Is the USA drifting away from capitalism toward a European-style hybrid of capitalism and socialism? Let's tweet some CEOs and see what they think.
Turns out that the top tweeting executives nationwide widely agree with former CEOs Jack Welch of General Electric and Steve Case of AOL that the country has made a detour, but a necessary one, to get around the economic wreckage. Most recommend a quick return to the interstate of capitalism.
Tweeted Ken Robbins, president of Response Mine Interactive, an Atlanta tech company that helps companies boost revenue from search engines and interactive media: "Government (Gummit) controls business. I ate Chinese 2 days ago. The restaurant had 9 licenses/permits on the wall. (1of2)."
This is not your typical treatise on the challenges facing the U.S. economy. This story is largely an interpretation of what the executives say, because all interviews, top to bottom, were completed on Twitter. Undertaking an experiment, USA TODAY might be the first major news outlet to report an entire story on the Web's hottest new hot spot, limiting itself to the growing number of CEOs it could reach via the tweet. There were no phone calls. No e-mails. No next-day delivery. Of course, nothing face to face. Only tweets from Welch, Case and 19 other top executives. Even most of the photos of CEOs published with this story were downloaded to USA TODAY by a link provided via Twitter.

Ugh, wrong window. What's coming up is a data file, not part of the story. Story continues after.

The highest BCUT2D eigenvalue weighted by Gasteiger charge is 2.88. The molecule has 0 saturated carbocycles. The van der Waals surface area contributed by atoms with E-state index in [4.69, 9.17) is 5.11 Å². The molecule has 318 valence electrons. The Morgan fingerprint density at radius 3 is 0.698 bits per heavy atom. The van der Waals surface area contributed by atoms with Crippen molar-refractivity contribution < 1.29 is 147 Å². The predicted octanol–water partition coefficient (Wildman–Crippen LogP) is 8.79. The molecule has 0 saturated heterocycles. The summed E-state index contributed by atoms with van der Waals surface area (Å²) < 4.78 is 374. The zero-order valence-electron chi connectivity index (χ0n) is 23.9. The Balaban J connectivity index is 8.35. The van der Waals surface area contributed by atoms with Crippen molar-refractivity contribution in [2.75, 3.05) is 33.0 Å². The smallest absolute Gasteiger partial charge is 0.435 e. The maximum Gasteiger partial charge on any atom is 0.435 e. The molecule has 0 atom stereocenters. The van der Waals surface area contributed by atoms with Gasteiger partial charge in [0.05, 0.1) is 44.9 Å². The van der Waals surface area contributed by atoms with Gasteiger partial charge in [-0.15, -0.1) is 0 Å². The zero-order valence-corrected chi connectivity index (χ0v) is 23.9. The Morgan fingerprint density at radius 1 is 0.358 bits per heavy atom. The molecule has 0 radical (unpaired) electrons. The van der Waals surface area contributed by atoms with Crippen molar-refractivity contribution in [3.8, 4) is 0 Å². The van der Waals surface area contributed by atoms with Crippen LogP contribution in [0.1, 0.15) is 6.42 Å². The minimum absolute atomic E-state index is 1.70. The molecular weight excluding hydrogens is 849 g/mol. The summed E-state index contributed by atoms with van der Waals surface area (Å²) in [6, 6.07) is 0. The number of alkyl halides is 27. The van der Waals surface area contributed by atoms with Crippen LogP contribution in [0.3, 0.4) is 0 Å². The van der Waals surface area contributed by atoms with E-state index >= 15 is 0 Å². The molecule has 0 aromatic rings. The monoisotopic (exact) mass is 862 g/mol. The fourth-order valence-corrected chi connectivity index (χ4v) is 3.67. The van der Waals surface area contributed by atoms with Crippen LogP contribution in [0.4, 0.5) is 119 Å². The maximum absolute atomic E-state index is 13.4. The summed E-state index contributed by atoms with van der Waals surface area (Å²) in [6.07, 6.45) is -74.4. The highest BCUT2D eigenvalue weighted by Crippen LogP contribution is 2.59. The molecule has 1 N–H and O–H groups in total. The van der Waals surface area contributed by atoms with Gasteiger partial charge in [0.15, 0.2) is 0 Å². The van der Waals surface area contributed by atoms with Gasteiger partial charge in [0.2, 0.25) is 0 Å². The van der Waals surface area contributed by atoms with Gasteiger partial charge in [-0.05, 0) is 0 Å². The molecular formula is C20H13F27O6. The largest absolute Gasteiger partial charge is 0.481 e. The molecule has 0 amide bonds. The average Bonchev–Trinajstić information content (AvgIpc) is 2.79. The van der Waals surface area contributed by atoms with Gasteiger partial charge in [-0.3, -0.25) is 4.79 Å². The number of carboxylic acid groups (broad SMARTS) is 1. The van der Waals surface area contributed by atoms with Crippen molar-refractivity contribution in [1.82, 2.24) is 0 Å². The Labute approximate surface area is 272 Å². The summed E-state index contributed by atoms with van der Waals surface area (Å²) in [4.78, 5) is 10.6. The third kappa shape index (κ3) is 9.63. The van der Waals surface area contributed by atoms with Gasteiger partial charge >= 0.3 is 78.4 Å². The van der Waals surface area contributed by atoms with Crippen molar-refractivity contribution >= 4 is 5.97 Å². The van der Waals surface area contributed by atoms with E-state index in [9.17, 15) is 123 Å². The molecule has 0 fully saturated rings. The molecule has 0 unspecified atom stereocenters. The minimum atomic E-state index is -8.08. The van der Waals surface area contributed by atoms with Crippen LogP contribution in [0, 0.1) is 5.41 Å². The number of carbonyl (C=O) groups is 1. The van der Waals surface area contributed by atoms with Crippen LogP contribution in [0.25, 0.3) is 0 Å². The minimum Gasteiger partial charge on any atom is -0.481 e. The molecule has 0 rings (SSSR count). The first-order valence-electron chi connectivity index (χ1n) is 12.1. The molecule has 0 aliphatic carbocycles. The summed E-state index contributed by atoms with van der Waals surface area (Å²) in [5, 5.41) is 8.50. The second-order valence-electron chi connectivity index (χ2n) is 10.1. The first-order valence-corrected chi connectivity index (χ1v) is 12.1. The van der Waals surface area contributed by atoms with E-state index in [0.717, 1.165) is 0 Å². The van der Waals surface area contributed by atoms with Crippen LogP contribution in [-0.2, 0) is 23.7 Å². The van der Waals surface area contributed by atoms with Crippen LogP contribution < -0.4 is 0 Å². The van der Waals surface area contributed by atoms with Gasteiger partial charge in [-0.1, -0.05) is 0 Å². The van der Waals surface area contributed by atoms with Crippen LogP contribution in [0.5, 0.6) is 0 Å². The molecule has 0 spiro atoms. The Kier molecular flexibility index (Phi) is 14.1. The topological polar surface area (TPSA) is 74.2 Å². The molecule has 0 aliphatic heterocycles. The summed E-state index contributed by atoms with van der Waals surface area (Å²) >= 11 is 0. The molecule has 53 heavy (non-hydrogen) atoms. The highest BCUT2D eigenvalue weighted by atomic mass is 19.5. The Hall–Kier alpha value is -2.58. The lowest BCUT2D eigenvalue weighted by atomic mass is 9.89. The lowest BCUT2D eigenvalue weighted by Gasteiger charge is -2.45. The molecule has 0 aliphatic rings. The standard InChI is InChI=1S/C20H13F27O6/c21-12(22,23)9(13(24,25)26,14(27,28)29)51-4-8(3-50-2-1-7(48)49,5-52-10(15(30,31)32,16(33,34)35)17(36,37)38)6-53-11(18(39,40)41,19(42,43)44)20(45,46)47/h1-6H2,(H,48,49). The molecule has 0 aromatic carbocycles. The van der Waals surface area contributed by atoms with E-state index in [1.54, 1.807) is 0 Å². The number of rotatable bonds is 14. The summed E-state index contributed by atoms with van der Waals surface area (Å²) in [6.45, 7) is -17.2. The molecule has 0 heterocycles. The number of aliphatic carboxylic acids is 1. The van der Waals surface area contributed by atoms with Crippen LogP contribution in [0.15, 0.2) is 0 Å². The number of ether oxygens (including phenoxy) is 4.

For those yet to be baptized into the latest social networking craze, Twitter is a site that lets people "follow" what others write with an important restriction: Any single piece of prose distributed via Twitter, called a tweet, is limited to 140 characters or less.
That's restrictive, to the point that the preceding sentence, at 267 characters, would require a major haircut to be launched into Tweeterdom.
"140 character thing is a pain but forces u 2 distill your thoughts 2 the very essence of the subject. good luck on the piece," tweeted David Morris, CEO of Dillanos Coffee Roasters, a wholesaler of beans to coffeehouses in 50 states. He employs 80; he has 25,500 followers on Twitter.
USA TODAY exchanged 427 tweets with the 21 executives, mostly over three days. Twitter may be the latest in social media, but it hearkens back to the 19th century when newspaper correspondents filed by telegraph. Stop. Or even almost 27 years ago when USA TODAY was launched with sentences squeezed to fit because so few stories were jumped to inside pages.
Conspicuously absent from this story are Twitter executives: CEO Evan Williams, Chairman Jack Dorsey and co-founder Biz Stone. Do any of them ever look at Twitter? If so, they chose not to respond to numerous tweets for comment from USA TODAY and other tweeters who saw that USA TODAY was after them and enlisted in an unsuccessful quest to get their attention.
Even as USA TODAY and its enlistees were trying to hunt down the executives, Elisabeth Hasselbeck tweeted that they were on the set of The View. "about to head upstairs for show: just hung out with twitter guys(founders)&their wives.love'em," Hasselbeck tweeted.